Of course, stakeholders enter such agreements with slightly different agendas, but everyone can agree that improving patient outcomes is beneficial to all. There are now many examples around the world of value-based healthcare agreements that are having a meaningful impact on outcomes and benefit all stakeholders involved in the process. Let’s look at just a few examples from around Europe:
Netherlands: Outcome-based agreements for hospital beds
The Erasmus Medical Centre in Rotterdam signed an outcomes-based 15-year contract with Hill-Rom for the provision of hospital beds, matrasses and bedside cabinets. The deal includes 50 outcome measures (e.g. how many falling accidents, reduced pressure ulcer, reduced infections, improved workflow efficiency, etc.). Ultimately, the outcome is that the clinic receives the right bed for the right patient at the right time.
Sweden: Innovative tender for wound care
This is a great example of value not being the same as cost. Stockholm County Council asked bidders to demonstrate total costs of wound care products. They ultimately awarded the tender to the most expensive product, because the supplier was able to demonstrate the lowest total cost of care.
Switzerland: A health platform and incentives for a healthy lifestyle
This is an example of a solution that puts the onus on patients / the general public to improve their own outcomes. A Swiss insurance company developed an insurance plan that rewards personal fitness and prevention activities in the areas of exercise, nutrition and relaxation with up to CHF 800 paid back by the insurer to reward healthy activities. Data is collected via a central health platform.
Norway: Tender for IV catheters based heavily on patient feedback
This is an example that puts patient input front and center. Following the purchase of low price syringes that caused high pain levels and many failed injections, the Norwegian regional health authorities tested products from competitive bidders for a period of two months and awarded the tender to the product that received the best patient rating. These were more expensive, but caused less pain and were associated with lower failure rates.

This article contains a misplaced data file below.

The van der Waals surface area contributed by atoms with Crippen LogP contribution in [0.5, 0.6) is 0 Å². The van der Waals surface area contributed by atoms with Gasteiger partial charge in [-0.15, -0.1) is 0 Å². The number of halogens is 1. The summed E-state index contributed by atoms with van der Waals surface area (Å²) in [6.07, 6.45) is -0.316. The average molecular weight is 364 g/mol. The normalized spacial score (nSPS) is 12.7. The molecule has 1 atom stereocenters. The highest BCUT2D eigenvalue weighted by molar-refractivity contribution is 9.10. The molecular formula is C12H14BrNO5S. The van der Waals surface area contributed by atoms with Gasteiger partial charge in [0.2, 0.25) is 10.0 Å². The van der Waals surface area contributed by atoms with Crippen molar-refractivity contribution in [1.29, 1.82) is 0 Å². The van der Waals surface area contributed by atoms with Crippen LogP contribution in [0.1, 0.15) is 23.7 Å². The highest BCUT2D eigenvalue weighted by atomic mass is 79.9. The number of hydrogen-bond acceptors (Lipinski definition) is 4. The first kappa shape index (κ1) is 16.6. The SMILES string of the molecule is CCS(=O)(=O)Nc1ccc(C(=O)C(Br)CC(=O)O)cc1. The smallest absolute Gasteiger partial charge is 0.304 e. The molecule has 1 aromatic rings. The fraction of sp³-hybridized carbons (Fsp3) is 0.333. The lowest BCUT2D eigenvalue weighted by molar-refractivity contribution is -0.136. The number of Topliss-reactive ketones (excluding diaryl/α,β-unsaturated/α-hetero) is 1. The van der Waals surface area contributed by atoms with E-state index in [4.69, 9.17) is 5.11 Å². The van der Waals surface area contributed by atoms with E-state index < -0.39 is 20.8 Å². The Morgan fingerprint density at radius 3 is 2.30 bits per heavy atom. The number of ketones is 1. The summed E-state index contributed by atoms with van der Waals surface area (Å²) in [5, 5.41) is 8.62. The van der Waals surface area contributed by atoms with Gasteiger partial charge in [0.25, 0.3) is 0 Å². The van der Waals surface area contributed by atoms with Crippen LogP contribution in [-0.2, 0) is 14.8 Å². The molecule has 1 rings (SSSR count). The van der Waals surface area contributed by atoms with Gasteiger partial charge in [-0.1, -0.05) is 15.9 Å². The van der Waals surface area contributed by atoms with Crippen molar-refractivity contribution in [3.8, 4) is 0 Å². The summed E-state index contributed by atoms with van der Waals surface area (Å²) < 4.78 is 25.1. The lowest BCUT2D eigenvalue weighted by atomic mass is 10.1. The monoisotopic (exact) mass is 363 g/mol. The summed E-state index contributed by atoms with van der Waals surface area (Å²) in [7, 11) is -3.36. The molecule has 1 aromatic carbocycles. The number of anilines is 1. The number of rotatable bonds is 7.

It sometimes feels as though we have been talking about value-based healthcare for a very long time, but the truth is that it has been just little over a decade. In that time, significant progress has been made and the healthcare industry has now shifted from talking about it in theory to regularly implementing it in practice. We are starting to see tangible and meaningful results, which will help to inform future programs, and deliver even more value for money. It could be accelerated even further in the face of COVID-19, which has added to the burden of already financially challenged healthcare systems, and emphasized the vital importance of efficiently and effectively treating NCDs, given their link with poor outcomes related to COVID-19.
1) Eurostat. Mortality and life expectancy statistics. Retrieved from: https://ec.europa.eu/eurostat/statistics-explained/index.php/Mortality_and_life_expectancy_statistics
2) The World Bank. Current health expenditure (% of GDP). Retrieved from https://data.worldbank.org/indicator/SH.XPD.CHEX.GD.ZS
3) The European Commission. 2019. Defining value in “value based healthcare”. Report of the Expert Panel on effective ways of investing in Health (EXPH). Retrieved from https://ec.europa.eu/health/expert_panel/sites/expertpanel/files/docsdir/024_defining-value-vbhc_en.pdf